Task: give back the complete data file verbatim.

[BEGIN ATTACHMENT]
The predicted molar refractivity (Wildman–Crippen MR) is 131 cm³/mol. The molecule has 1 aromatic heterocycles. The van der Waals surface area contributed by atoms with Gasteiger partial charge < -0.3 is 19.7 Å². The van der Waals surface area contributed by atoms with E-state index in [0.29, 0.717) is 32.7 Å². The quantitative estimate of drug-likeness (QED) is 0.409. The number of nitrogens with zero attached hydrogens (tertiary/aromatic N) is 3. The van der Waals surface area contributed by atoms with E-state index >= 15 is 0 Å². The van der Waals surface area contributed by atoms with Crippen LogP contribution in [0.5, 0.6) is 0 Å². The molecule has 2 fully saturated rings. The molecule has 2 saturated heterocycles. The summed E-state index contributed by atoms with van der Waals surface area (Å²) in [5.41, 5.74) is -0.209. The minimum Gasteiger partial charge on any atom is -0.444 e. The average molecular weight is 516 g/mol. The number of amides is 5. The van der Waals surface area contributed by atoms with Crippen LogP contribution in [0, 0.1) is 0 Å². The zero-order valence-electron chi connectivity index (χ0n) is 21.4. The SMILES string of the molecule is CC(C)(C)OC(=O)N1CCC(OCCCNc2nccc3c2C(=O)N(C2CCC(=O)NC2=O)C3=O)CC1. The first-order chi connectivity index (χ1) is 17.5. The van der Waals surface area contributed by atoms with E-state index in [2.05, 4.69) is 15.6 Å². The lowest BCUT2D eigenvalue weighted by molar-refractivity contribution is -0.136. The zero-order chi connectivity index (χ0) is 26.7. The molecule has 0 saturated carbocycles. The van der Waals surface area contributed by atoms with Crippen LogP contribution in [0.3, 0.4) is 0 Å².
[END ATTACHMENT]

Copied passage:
The predicted molar refractivity (Wildman–Crippen MR) is 131 cm³/mol. The molecule has 1 aromatic heterocycles. The van der Waals surface area contributed by atoms with Gasteiger partial charge < -0.3 is 19.7 Å². The van der Waals surface area contributed by atoms with E-state index in [0.29, 0.717) is 32.7 Å². The quantitative estimate of drug-likeness (QED) is 0.409. The number of nitrogens with zero attached hydrogens (tertiary/aromatic N) is 3. The van der Waals surface area contributed by atoms with E-state index >= 15 is 0 Å². The van der Waals surface area contributed by atoms with Crippen LogP contribution in [0.5, 0.6) is 0 Å². The molecule has 2 fully saturated rings. The molecule has 2 saturated heterocycles. The summed E-state index contributed by atoms with van der Waals surface area (Å²) in [5.41, 5.74) is -0.209. The minimum Gasteiger partial charge on any atom is -0.444 e. The average molecular weight is 516 g/mol. The number of amides is 5. The van der Waals surface area contributed by atoms with Crippen LogP contribution in [0, 0.1) is 0 Å². The zero-order valence-electron chi connectivity index (χ0n) is 21.4. The SMILES string of the molecule is CC(C)(C)OC(=O)N1CCC(OCCCNc2nccc3c2C(=O)N(C2CCC(=O)NC2=O)C3=O)CC1. The first-order chi connectivity index (χ1) is 17.5. The van der Waals surface area contributed by atoms with E-state index in [2.05, 4.69) is 15.6 Å². The lowest BCUT2D eigenvalue weighted by molar-refractivity contribution is -0.136. The zero-order chi connectivity index (χ0) is 26.7. The molecule has 0 saturated carbocycles. The van der Waals surface area contributed by atoms with Crippen LogP contribution in [0.3, 0.4) is 0 Å².